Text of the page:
For example, suppose that a logical one is to be written to the cell 202, while a zero is to be written to cell 202′. In such a case, the bit line current is provided through the bit line 220 in step 102. At substantially the same time, the write circuit 260 would then provide opposite currents in the digit lines 230 and 230′ in step 104. Thus, the digit line 230 may carry a current from right to left as depicted in FIG. 5, while the digit line 230′ would carry a current from left to right as depicted in FIG. 5. Consequently, the method 100, particularly when implemented by the system 200, would allow simultaneous writing of memory cells 202 and 202′ connected to a bit line 220 to different states.

Assume that the line voltages on the digit lines 230 and 230′ and bit line 220 or 220′ are VD and VB, respectively, and that the currents are provided for a time during writing, τ. Note that in practice, the currents are provided for somewhat different times in the bit line 220 or 220′ and the digit lines 230 and 230′. For example, the current may be provided in the bit line 220 or 220′ for two nanoseconds, while the current in the digit lines 230 and 230′ are provided for 1.6 nanoseconds. However, the two currents are both provided together for the time τ. Thus, the energy to write to N magnetic memory cells is τ(NIDVD+IBVB) when the method 100 is used. As discussed above, the energy required to write to N bits using a conventional method is Nτ(IDVD+IBVB). Consequently, using the method 100, less energy is required to program a given number of bits with the desired data. Consequently, the method 100 can more efficiently program a magnetic memory such as the magnetic memory 1.

A method and system has been disclosed for more efficiently programming magnetic memory cells. Although the present invention has been described in accordance with the embodiments shown, one of ordinary skill in the art will readily recognize that there could be variations to the embodiments and those variations would be within the spirit and scope of the present invention. Accordingly, many modifications may be made by one of ordinary skill in the art without departing from the spirit and scope of the appended claims.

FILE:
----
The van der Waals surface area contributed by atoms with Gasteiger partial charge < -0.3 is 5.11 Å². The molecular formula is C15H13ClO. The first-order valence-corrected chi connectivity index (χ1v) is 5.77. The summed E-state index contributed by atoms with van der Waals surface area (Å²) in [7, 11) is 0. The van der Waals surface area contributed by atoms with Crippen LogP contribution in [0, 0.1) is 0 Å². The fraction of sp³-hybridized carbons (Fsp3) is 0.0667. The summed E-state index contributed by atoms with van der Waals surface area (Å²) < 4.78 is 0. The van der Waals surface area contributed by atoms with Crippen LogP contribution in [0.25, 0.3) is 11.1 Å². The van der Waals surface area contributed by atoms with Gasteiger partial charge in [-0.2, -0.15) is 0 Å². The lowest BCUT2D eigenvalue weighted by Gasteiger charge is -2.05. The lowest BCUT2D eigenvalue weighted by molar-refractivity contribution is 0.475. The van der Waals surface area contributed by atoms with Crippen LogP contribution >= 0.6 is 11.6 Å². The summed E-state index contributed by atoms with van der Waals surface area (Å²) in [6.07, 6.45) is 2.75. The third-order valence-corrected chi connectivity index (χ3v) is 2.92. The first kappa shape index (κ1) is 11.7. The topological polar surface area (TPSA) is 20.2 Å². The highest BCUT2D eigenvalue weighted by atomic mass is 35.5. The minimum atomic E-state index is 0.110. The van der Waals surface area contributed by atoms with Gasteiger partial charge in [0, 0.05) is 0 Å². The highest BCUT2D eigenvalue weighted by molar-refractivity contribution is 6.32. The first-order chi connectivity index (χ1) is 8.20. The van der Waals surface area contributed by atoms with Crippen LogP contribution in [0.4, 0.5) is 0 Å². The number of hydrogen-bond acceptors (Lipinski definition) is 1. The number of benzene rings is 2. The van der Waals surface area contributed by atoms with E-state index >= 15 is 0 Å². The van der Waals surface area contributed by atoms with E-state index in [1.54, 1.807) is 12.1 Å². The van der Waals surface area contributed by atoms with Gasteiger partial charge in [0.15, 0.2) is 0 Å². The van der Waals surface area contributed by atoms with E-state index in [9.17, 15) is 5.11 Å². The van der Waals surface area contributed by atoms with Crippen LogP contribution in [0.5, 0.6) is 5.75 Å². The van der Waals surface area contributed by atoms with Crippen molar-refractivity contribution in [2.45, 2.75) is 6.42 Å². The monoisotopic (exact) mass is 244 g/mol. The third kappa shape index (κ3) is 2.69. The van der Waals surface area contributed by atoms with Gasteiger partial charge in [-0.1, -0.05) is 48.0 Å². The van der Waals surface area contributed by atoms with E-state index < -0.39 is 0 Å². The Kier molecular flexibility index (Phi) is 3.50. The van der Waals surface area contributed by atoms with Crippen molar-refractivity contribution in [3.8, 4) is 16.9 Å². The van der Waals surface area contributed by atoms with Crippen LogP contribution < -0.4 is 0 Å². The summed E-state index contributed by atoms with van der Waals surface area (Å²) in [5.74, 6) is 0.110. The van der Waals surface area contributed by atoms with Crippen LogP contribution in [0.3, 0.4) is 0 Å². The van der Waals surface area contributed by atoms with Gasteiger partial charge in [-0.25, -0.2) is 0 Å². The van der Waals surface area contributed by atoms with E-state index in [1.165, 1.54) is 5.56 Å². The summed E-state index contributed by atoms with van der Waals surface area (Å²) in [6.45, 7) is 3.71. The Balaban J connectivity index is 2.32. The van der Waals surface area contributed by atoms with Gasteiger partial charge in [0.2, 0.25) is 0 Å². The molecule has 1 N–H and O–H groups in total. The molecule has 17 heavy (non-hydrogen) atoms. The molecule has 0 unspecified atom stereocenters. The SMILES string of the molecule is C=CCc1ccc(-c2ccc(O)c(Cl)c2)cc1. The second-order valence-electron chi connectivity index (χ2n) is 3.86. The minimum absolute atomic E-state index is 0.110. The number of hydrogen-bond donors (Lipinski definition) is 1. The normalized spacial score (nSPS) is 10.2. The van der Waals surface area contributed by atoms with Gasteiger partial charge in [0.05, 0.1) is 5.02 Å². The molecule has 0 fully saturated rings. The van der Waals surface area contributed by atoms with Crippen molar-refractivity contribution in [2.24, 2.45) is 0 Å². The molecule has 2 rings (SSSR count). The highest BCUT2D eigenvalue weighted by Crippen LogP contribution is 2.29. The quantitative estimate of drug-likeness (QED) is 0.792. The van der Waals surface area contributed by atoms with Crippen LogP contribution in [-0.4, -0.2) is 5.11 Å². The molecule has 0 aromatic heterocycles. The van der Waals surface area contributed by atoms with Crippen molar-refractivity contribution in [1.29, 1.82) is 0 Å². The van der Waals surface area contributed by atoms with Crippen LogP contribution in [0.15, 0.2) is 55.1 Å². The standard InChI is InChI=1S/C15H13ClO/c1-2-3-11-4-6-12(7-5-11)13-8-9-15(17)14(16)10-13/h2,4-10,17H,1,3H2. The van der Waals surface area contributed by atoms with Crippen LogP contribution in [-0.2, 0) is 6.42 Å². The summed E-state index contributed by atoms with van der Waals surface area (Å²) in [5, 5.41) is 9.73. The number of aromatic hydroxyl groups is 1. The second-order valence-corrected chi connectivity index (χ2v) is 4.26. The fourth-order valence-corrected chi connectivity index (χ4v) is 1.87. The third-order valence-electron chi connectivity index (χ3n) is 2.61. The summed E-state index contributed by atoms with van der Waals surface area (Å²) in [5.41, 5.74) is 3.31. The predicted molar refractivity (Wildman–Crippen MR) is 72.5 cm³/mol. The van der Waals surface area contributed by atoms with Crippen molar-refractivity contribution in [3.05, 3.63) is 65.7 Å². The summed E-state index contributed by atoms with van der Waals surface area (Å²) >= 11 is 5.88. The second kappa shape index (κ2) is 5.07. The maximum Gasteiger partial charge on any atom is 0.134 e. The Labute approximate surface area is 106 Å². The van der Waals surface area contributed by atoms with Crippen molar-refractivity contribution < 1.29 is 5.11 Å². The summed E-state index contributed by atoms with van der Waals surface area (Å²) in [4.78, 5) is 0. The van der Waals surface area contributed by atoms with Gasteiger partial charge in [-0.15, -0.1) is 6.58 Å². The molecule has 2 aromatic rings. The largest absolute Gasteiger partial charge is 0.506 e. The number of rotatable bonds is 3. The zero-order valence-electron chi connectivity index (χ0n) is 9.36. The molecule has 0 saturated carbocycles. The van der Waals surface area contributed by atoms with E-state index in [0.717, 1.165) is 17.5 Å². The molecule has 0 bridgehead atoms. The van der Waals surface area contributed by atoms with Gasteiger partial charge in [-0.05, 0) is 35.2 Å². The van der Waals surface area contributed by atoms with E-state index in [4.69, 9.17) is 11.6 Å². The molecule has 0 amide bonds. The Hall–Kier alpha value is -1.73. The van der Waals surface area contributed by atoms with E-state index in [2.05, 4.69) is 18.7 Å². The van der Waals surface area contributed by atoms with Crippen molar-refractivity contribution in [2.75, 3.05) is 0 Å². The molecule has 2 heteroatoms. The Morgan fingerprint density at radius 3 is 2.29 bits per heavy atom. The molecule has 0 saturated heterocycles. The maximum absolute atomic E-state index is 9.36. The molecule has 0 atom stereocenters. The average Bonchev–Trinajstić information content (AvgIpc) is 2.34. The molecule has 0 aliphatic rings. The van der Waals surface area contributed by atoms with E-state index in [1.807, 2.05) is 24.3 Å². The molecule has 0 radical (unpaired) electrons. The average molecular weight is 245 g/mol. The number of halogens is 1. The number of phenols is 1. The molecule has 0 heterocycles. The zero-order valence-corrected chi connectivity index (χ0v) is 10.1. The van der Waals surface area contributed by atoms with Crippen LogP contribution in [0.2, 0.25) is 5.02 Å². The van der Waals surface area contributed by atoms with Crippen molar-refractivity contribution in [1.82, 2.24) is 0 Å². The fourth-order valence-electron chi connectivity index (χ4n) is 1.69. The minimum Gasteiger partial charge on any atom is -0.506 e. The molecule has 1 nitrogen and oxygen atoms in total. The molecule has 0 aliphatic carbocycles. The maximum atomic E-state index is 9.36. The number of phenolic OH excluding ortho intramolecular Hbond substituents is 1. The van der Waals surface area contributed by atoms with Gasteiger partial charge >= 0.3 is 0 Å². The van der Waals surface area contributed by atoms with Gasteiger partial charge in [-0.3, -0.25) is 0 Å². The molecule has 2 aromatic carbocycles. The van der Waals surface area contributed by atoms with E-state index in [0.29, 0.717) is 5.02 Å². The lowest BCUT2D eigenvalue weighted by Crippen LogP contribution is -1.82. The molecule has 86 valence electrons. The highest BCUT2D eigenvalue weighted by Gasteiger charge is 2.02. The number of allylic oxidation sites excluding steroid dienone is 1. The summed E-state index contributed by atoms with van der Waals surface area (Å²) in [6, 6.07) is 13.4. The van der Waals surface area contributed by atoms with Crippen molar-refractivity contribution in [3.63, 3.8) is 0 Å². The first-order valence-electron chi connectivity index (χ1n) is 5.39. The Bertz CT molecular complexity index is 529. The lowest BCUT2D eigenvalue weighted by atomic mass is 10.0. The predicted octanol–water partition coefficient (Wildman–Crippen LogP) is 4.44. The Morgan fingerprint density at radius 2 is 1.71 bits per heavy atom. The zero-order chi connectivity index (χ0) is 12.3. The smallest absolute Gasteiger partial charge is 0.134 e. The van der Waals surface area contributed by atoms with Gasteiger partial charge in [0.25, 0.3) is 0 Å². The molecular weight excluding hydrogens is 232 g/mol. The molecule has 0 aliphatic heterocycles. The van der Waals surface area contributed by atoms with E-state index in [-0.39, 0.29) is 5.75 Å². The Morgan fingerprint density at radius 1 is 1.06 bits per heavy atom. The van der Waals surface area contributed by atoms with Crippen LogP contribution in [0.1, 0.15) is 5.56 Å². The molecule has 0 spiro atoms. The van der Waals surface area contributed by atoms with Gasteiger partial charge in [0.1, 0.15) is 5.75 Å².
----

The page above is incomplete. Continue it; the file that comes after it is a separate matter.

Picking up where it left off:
Patent Citations
Cited PatentFiling datePublication dateApplicantTitle
US5640343Mar 18, 1996Jun 17, 1997International Business Machines CorporationMagnetic memory array using magnetic tunnel junction devices in the memory cells
US6272040Sep 29, 2000Aug 7, 2001Motorola, Inc.System and method for programming a magnetoresistive memory device
US6418046Jan 30, 2001Jul 9, 2002Motorola, Inc.MRAM architecture and system
US6552928Nov 8, 2001Apr 22, 2003Read-Rite CorporationRead-write control circuit for magnetic tunnel junction MRAM
US6687178Dec 7, 2001Feb 3, 2004Western Digital (Fremont), Inc.Temperature dependent write current source for magnetic tunnel junction MRAM
US20040109348 *Apr 14, 2003Jun 10, 2004Mitsubishi Denki Kabushiki KaishaThin film magnetic memory device with memory cell having magnetic tunnel junction
Referenced by
Citing PatentFiling datePublication dateApplicantTitle
US7463507 *Nov 9, 2005Dec 9, 2008Ulrike Gruening-Von SchwerinMemory device with a plurality of memory cells, in particular PCM memory cells, and method for operating such a memory cell device
Classifications
U.S. Classification365/158, 365/189.04, 365/171, 365/189.16, 365/226, 365/173
International ClassificationG11C11/15
Cooperative ClassificationG11C11/15
European ClassificationG11C11/15
Legal Events
DateCodeEventDescription
Feb 19, 2014FPAYFee payment
Year of fee payment: 8
Dec 17, 2012ASAssignment
Owner name: MICRON TECHNOLOGY, INC., IDAHO
Effective date: 20080206
Free format text: ASSIGNMENT OF ASSIGNORS INTEREST;ASSIGNOR:STMICROELECTRONICS S.R.L.;REEL/FRAME:029486/0001
Sep 20, 2010FPAYFee payment
Year of fee payment: 4
Sep 20, 2010SULPSurcharge for late payment
Apr 26, 2010REMIMaintenance fee reminder mailed
Dec 14, 2004ASAssignment
Owner name: STMICROELECTRONICS S.R.L., ITALY
Owner name: WESTERN DIGITAL (FREMONT), INC., CALIFORNIA
Free format text: ASSIGNMENT OF ASSIGNORS INTEREST;ASSIGNORS:SIN, KYUSIK;HINER, HUGH CRAIG;SHI, XIZENG (STONE);AND OTHERS;REEL/FRAME:015462/0259;SIGNING DATES FROM 20040326 TO 20041115